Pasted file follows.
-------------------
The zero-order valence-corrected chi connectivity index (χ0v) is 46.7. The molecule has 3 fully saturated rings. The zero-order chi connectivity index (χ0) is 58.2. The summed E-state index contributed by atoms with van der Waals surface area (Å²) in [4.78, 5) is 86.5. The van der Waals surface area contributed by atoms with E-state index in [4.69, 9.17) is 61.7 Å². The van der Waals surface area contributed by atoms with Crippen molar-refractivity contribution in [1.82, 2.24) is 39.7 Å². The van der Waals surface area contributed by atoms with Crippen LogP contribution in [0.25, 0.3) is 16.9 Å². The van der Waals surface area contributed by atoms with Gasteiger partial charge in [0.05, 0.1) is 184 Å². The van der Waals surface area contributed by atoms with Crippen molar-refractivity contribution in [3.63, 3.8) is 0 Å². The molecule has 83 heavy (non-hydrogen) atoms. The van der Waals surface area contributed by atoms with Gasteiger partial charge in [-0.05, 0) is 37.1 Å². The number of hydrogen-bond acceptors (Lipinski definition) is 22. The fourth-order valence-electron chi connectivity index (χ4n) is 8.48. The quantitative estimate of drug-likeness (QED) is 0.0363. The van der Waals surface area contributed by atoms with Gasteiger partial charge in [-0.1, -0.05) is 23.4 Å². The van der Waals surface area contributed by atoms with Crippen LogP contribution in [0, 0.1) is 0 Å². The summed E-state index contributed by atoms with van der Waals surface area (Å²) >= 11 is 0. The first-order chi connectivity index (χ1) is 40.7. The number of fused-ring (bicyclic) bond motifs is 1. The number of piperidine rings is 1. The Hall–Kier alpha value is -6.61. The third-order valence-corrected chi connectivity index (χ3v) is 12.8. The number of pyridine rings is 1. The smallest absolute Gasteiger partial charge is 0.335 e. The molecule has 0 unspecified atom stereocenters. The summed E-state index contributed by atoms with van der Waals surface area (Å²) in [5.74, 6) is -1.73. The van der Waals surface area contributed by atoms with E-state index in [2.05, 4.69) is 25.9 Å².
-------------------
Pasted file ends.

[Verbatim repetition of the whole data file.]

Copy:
The zero-order valence-corrected chi connectivity index (χ0v) is 46.7. The molecule has 3 fully saturated rings. The zero-order chi connectivity index (χ0) is 58.2. The summed E-state index contributed by atoms with van der Waals surface area (Å²) in [4.78, 5) is 86.5. The van der Waals surface area contributed by atoms with E-state index in [4.69, 9.17) is 61.7 Å². The van der Waals surface area contributed by atoms with Crippen molar-refractivity contribution in [1.82, 2.24) is 39.7 Å². The van der Waals surface area contributed by atoms with Crippen LogP contribution in [0.25, 0.3) is 16.9 Å². The van der Waals surface area contributed by atoms with Gasteiger partial charge in [0.05, 0.1) is 184 Å². The van der Waals surface area contributed by atoms with Crippen molar-refractivity contribution in [3.63, 3.8) is 0 Å². The molecule has 83 heavy (non-hydrogen) atoms. The van der Waals surface area contributed by atoms with Gasteiger partial charge in [-0.05, 0) is 37.1 Å². The number of hydrogen-bond acceptors (Lipinski definition) is 22. The fourth-order valence-electron chi connectivity index (χ4n) is 8.48. The quantitative estimate of drug-likeness (QED) is 0.0363. The van der Waals surface area contributed by atoms with Gasteiger partial charge in [-0.1, -0.05) is 23.4 Å². The van der Waals surface area contributed by atoms with Crippen LogP contribution in [0, 0.1) is 0 Å². The summed E-state index contributed by atoms with van der Waals surface area (Å²) >= 11 is 0. The first-order chi connectivity index (χ1) is 40.7. The number of fused-ring (bicyclic) bond motifs is 1. The number of piperidine rings is 1. The Hall–Kier alpha value is -6.61. The third-order valence-corrected chi connectivity index (χ3v) is 12.8. The number of pyridine rings is 1. The smallest absolute Gasteiger partial charge is 0.335 e. The molecule has 0 unspecified atom stereocenters. The summed E-state index contributed by atoms with van der Waals surface area (Å²) in [5.74, 6) is -1.73. The van der Waals surface area contributed by atoms with E-state index in [2.05, 4.69) is 25.9 Å².